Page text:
Exhibition Review, Reviews

Mullins Conceptual Photography Prize 2022

Photography Exhibition Review

Mullins Conceptual Photography Prize 2022 | Various artists

Muswellbrook Regional Arts Centre | 9 July – 27 August 2022

For the third year in succession, a Canberran has won the MCPP. After Judy Parker won in 2020 and Ian Skinner in 2021, this year the first prize of $15,000 went to Sammy Hawker.

In his magazine Inside Imaging here, Will Shipton said “There must be something in the water around Canberra that feeds the conceptual photographic mind, as three of the four winners are from the relatively small capital city” and “The fourth MCPP is organised by the Australian Photographic Society (APS), an umbrella organisation for Australian camera clubs. The grand prize won by Hawker is an impressive $15,000 cash, making the MCPP a major Australian photo contest.”

I’ve previously reviewed two of Hawker’s recent exhibitions here and here. She works predominantly with film, often in close association with traditional custodians, and challenges the notion that a photograph constitutes the moment a camera shutter is released.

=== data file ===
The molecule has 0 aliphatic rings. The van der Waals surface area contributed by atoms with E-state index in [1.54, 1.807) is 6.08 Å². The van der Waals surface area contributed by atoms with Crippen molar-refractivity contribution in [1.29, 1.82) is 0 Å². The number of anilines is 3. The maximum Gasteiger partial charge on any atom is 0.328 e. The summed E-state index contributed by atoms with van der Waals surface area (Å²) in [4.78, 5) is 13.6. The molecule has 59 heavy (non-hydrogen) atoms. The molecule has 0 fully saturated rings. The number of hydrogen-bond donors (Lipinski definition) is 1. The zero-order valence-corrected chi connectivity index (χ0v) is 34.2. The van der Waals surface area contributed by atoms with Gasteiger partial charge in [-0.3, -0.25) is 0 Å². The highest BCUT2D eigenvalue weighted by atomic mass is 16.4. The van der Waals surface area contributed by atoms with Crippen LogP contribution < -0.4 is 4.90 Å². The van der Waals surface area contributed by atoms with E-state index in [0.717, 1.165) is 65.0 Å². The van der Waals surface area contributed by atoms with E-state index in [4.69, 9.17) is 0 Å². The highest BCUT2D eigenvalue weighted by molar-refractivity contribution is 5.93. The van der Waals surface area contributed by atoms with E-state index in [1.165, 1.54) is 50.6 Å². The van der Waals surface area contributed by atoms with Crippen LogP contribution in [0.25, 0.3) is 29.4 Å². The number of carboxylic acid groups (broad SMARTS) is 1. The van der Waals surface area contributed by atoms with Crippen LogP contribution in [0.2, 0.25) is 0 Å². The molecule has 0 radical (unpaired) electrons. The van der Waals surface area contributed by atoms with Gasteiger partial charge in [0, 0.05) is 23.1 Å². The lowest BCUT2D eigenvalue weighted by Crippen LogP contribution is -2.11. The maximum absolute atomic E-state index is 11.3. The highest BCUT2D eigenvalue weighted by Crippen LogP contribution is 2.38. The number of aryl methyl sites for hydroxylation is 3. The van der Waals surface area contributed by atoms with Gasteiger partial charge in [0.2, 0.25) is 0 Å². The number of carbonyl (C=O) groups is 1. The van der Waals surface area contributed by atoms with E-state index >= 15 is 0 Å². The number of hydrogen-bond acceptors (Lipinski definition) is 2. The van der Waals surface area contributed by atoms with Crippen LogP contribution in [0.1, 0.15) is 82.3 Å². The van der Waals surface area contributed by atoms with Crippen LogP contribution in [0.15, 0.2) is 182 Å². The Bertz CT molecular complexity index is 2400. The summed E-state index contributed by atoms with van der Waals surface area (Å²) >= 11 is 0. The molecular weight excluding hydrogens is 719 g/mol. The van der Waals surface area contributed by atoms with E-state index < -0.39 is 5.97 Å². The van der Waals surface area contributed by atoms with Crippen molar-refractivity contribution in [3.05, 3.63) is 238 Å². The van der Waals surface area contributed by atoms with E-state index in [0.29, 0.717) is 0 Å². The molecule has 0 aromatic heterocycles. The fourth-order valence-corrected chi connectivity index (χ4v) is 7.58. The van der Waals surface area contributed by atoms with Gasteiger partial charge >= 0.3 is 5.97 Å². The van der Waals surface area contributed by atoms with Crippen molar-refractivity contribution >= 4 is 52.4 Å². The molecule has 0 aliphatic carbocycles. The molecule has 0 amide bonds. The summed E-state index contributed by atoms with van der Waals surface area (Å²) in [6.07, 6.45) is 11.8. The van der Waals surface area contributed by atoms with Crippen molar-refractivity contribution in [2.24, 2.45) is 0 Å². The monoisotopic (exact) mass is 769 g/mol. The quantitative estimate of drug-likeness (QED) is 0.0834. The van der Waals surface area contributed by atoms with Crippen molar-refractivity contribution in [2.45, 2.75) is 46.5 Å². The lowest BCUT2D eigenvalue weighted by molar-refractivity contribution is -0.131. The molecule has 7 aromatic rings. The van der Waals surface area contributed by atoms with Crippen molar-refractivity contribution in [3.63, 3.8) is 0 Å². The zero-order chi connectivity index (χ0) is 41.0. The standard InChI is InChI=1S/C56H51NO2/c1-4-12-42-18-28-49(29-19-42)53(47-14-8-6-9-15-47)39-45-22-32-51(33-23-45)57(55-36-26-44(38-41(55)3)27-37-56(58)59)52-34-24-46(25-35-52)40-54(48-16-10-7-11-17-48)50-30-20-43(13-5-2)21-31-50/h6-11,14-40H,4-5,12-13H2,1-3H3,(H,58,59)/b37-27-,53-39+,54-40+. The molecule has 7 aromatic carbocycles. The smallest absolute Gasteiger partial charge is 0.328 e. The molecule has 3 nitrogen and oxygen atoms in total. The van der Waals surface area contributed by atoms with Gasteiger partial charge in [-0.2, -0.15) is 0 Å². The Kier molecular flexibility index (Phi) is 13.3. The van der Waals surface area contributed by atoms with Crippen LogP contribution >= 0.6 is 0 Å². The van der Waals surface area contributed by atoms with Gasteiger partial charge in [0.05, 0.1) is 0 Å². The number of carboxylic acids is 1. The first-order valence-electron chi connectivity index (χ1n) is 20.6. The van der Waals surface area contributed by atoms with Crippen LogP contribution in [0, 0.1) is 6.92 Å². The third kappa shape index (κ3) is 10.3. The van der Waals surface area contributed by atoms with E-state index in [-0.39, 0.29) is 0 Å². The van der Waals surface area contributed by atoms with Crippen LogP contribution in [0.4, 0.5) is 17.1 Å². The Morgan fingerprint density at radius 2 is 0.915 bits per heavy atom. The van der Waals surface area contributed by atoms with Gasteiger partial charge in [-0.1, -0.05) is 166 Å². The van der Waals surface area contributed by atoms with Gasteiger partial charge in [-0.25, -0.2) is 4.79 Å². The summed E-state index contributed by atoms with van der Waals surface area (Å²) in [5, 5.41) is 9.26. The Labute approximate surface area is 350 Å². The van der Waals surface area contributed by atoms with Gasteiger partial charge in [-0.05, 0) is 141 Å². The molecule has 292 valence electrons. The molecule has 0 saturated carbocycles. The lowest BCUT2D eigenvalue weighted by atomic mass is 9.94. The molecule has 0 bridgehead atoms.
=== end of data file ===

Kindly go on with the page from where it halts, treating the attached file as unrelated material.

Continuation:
Sammy Hawker – Mount Gulaga, 2021

Hawker’s concept statement reads “This work was captured on 4×5 film looking out towards Mount Gulaga from the Wallaga Lake headland. I processed the negative with ocean water collected from site. When processing film with salt water the corrosive properties lifts the silver emulsion and the representational image is rendered vague. However an essence of the site is introduced to the frame as the vibrant matter paints its way onto the negative. A ghost of Gulaga looms behind the abstraction ~ felt rather than seen.”

Other Canberran finalists this year were Lyndall Gerlach, with two of her works, and Susan Henderson. Gerlach says, “For me, a good photographic image must always engage the viewer either emotionally or intellectually.” You can read more about Gerlach in another of my pieces here.

Lyndall Gerlach – Night City-ness #1, 2021
Lyndall Gerlach – Contemporary Lifestyle, 2021

This is Henderson’s first time as a finalist. Henderson believes photography is mostly about capturing the real and the now. She is “fascinated by the conjuncture of the two, the transient opportunity to record the light rather than the subject, to take advantage of nature and the built environment to photograph.”

Susan Henderson – Rain 2, 2021

At the opening, adjudicator Bill Bachman said “we were instinctively looking for images with a strong or original concept and superior execution, that in some way challenged our notions of normal. Happily, there were ideas, techniques and processes galore.”